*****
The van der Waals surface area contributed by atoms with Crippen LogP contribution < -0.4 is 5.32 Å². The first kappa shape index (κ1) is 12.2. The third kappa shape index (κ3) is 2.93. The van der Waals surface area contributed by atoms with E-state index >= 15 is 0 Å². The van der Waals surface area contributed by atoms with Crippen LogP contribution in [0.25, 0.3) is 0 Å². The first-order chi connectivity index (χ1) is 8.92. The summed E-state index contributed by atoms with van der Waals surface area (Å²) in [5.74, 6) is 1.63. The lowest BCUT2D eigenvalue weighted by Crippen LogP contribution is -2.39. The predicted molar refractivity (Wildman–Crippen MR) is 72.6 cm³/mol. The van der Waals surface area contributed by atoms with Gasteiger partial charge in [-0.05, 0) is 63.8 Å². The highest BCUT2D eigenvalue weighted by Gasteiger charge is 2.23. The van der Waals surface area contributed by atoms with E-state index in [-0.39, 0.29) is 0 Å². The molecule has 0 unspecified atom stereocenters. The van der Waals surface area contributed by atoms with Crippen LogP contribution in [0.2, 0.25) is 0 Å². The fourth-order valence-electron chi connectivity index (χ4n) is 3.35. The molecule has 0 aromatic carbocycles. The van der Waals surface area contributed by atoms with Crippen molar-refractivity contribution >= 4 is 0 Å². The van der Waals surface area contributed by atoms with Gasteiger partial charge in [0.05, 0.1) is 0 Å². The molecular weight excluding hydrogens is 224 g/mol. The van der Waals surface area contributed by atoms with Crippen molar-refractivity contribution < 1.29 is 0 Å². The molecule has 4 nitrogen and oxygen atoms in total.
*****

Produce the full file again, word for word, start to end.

The van der Waals surface area contributed by atoms with Crippen LogP contribution < -0.4 is 5.32 Å². The first kappa shape index (κ1) is 12.2. The third kappa shape index (κ3) is 2.93. The van der Waals surface area contributed by atoms with E-state index >= 15 is 0 Å². The van der Waals surface area contributed by atoms with Crippen LogP contribution in [0.25, 0.3) is 0 Å². The first-order chi connectivity index (χ1) is 8.92. The summed E-state index contributed by atoms with van der Waals surface area (Å²) in [5.74, 6) is 1.63. The lowest BCUT2D eigenvalue weighted by Crippen LogP contribution is -2.39. The predicted molar refractivity (Wildman–Crippen MR) is 72.6 cm³/mol. The van der Waals surface area contributed by atoms with Gasteiger partial charge in [-0.05, 0) is 63.8 Å². The highest BCUT2D eigenvalue weighted by Gasteiger charge is 2.23. The van der Waals surface area contributed by atoms with E-state index in [-0.39, 0.29) is 0 Å². The molecule has 0 unspecified atom stereocenters. The van der Waals surface area contributed by atoms with Crippen LogP contribution in [0.2, 0.25) is 0 Å². The fourth-order valence-electron chi connectivity index (χ4n) is 3.35. The molecule has 0 aromatic carbocycles. The van der Waals surface area contributed by atoms with Crippen molar-refractivity contribution >= 4 is 0 Å². The van der Waals surface area contributed by atoms with Gasteiger partial charge in [0.05, 0.1) is 0 Å². The molecular weight excluding hydrogens is 224 g/mol. The van der Waals surface area contributed by atoms with Crippen molar-refractivity contribution < 1.29 is 0 Å². The molecule has 4 nitrogen and oxygen atoms in total.